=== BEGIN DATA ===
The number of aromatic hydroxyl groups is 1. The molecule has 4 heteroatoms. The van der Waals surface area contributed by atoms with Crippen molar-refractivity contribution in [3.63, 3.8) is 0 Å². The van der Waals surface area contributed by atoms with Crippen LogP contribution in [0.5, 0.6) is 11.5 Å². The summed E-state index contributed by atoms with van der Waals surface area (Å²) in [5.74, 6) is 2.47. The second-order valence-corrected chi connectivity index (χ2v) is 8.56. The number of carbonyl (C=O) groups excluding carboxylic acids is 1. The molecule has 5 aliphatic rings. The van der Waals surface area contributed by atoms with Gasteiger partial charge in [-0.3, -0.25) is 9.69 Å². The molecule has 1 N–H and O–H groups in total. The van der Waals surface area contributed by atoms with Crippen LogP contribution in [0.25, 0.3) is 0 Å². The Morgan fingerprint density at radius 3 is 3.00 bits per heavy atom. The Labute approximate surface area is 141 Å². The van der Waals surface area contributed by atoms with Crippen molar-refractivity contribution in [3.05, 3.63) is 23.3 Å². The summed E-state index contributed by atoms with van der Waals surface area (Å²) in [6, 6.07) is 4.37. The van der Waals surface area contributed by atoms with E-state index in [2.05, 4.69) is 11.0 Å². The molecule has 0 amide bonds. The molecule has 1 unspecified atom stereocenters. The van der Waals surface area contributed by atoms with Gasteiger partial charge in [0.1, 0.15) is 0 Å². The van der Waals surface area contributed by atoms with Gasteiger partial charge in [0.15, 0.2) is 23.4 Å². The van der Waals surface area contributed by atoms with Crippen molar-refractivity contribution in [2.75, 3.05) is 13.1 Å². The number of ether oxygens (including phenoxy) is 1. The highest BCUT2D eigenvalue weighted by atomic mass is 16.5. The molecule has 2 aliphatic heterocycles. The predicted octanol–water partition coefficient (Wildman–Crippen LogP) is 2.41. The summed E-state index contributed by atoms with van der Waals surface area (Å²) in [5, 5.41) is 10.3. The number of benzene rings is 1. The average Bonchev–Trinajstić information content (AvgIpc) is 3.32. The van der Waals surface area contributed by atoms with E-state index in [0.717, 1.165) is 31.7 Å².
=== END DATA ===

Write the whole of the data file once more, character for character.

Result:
The number of aromatic hydroxyl groups is 1. The molecule has 4 heteroatoms. The van der Waals surface area contributed by atoms with Crippen molar-refractivity contribution in [3.63, 3.8) is 0 Å². The van der Waals surface area contributed by atoms with Crippen LogP contribution in [0.5, 0.6) is 11.5 Å². The summed E-state index contributed by atoms with van der Waals surface area (Å²) in [5.74, 6) is 2.47. The second-order valence-corrected chi connectivity index (χ2v) is 8.56. The number of carbonyl (C=O) groups excluding carboxylic acids is 1. The molecule has 5 aliphatic rings. The van der Waals surface area contributed by atoms with Gasteiger partial charge in [-0.3, -0.25) is 9.69 Å². The molecule has 1 N–H and O–H groups in total. The van der Waals surface area contributed by atoms with Crippen LogP contribution in [0.25, 0.3) is 0 Å². The Morgan fingerprint density at radius 3 is 3.00 bits per heavy atom. The Labute approximate surface area is 141 Å². The van der Waals surface area contributed by atoms with Crippen molar-refractivity contribution in [3.05, 3.63) is 23.3 Å². The summed E-state index contributed by atoms with van der Waals surface area (Å²) in [6, 6.07) is 4.37. The van der Waals surface area contributed by atoms with E-state index in [2.05, 4.69) is 11.0 Å². The molecule has 0 amide bonds. The molecule has 1 unspecified atom stereocenters. The van der Waals surface area contributed by atoms with Gasteiger partial charge in [0.1, 0.15) is 0 Å². The van der Waals surface area contributed by atoms with Gasteiger partial charge in [0.15, 0.2) is 23.4 Å². The van der Waals surface area contributed by atoms with Crippen molar-refractivity contribution in [2.75, 3.05) is 13.1 Å². The number of ether oxygens (including phenoxy) is 1. The highest BCUT2D eigenvalue weighted by atomic mass is 16.5. The molecule has 2 aliphatic heterocycles. The predicted octanol–water partition coefficient (Wildman–Crippen LogP) is 2.41. The summed E-state index contributed by atoms with van der Waals surface area (Å²) in [5, 5.41) is 10.3. The number of benzene rings is 1. The average Bonchev–Trinajstić information content (AvgIpc) is 3.32. The van der Waals surface area contributed by atoms with E-state index in [0.717, 1.165) is 31.7 Å².